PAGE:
Reason Writers on Russia Today: Tim Cavanaugh Talks Student Loan Raid, SWAT Marine Killing, War on Cameras


The animated Mr. Wright.

Now that we've all learned better than to diddle with the Department of Education, should you expect to get raided by SWAT teams from the Railroad Retirement Board, HUD, or the Bureau of Indian Affairs? 

How many times must the police shoot up the homes of law-abiding veterans before the bad guys learn to stop hiding their four-year-old children from trigger-happy cops? 

Could revulsion at militarization of police rekindle the brief post-Kelo alignment between liberals and libertarians (and will it be just as ineffective as it was then?) 

Reason Senior Editor Tim Cavanaugh discussed the militarization of police, the popularity of violent raids for any and every occasion, and related matters with Thom Hartmann on RT's The Big Picture yesterday. Here is the online version of the segment: 

NEXT: If You Like Your Health Care Plan, Too Bad

Editor's Note: We invite comments and request that they be civil and on-topic. We do not moderate or assume any responsibility for comments, which are owned by the readers who post them. Comments do not represent the views of or Reason Foundation. We reserve the right to delete any comment for any reason at any time. Report abuses.

  1. Twenty five years ago agents of these departments started becoming cops. Twenty five years ago no one cared. The DoE SWAT raid was just a story waiting to happen. The only surprise for many of us is how long it took to happen.

    Twenty five years of nutpunches and the nuts eventually desensitize to pain.

  2. Geez, I must be a nutcase to continue to insist that more state equals less civilization, less order and less quality of life.

    1. No, you’re just a nutcase for suggesting the solution is competitive violence and coercion.

      1. So, according to you, its better to keep the nation state and its penchant for mass murder.

        Libertarianism is about competition, always. You are a slaver who apparently worships the nation state. That spells:


        1. If you support a monopoly on violence and a monopoly on protection and a monopoly on the administration of justice you are nothing more than one of Caesar’s good little dubies.

          Like Cynical. Cowardly, craven, cock sucker of the state.

        2. This may sound radical or naive, but I believe the cure for what ails us as a society is less violence, not more efficient violence.

          How to get there and stay there is, of course, a tricky thing, but that doesn’t make it impossible.

          Still, no state has a global monopoly on violence, so we’ve gotten to see the results of their competition on display, particularly last century. It wasn’t pretty. To the extent we don’t have mass slaughter all the time, it seems to have corresponded to the competing hegemonies of the Cold War, and even moreso to the subsequent Pax Americana. For all its evils, the death toll is still low by historical standards.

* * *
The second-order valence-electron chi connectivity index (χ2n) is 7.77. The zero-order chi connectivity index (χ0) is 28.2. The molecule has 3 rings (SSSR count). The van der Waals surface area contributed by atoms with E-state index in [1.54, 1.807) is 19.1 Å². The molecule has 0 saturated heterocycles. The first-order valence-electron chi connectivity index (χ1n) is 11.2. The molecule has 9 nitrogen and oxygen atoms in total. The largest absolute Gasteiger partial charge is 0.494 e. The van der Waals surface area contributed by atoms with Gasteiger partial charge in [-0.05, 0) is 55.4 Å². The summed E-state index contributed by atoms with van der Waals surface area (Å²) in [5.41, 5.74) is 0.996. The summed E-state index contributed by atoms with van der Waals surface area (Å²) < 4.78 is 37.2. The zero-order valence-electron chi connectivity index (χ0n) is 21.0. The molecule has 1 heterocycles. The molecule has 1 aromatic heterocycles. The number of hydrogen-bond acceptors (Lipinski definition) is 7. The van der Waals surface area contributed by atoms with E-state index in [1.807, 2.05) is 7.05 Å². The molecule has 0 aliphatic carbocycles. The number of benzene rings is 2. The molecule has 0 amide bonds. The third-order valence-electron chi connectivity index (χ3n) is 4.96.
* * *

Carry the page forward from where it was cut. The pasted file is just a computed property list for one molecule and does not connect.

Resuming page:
If you could explain how what you want is any different from a non-genetic version of tribal warfare, maybe I’ll reconsider whether you’re delusional.

          1. There’d be one hell of a lot less government violence against citizens if the government goons were properly afraid of citizens shooting back.

  3. I seem to remember the liberal / libertarian alignment taking place PRE-Kelo when the left expected Scalia and Thomas to vote in favor. After the decision was released and all the justices seemed to go the opposite as originally expected, I seem to remember a lot of lefties agreeing with it.

    I remember good ol’ joe arguing in favor of it on these very boards.

  4. Where’s Alyona? I ain’t watching this.

  5. By the way, the Stimulus-funds-for-weapons thing is a hard story to pin down, but I’m not just making it up.

    1. Yeah I believe ya.

      I just think the RT lefty host didn’t want you to pin this solely on Obama…which is fair enough.

      1. Right. If I had known Thom was going to cite Andy Griffith on constitutional law, I would have been even friendlier.

        1. That Andy Griffith clip is like watching a nuclear bomb go off when used in the context of modern law enforcement.

  6. Scalia had a nice dissent today in Sykes, complaining about vague statutes and overcriminalization and saying that the whole extra bonus clause should be thrown out for vagueness, since intelligent people couldn’t figure out if they were committing a crime, and SCOTUS had failed to clarify it in four tries.

    Unfortunately, it was a dissent, as Justice Sotomayor showed for the second time (first was Bryant v. Michigan, Confrontation Clause) that she’s way more prosecutor-friendly than Souter was, which was our big fear.

    Lots of anti-prosecutor / pro-defendant cases had a Scalia-Thomas-Souter-Stevens-Ginsburg 5 member majority. Ring, Blakely, US v. Booker, Melendez-Diaz, and Arizona v. Gant, others.

    1. And Crawford v. washington?

      1. Same line of cases, yeah, though I think that one was 7-2.

    2. The solution to this is not judicial it is political.

  7. The DoE raid has now turned out not to be about defaulted loans but about student loan fraud. It’s a non story.

    1. True, armed men kicking people’s doors in and assaulting innocent residents to investigate minor white collar crimes is a non-story.

    2. Agreed. Flashbangs all around for the next young female drug addict who likes to forge checks.

  8. Whiskey-Tango-Foxtrot
    Fuck me.
    I am STILL trippin on the fact that the Department of Education conducted a raid.

  9. I hear UNICEF has a full slate of tier 1 operators that will fuck you up if you ask for money in those little boxes and then keep it for yourself.

Please to post comments

Comments are closed.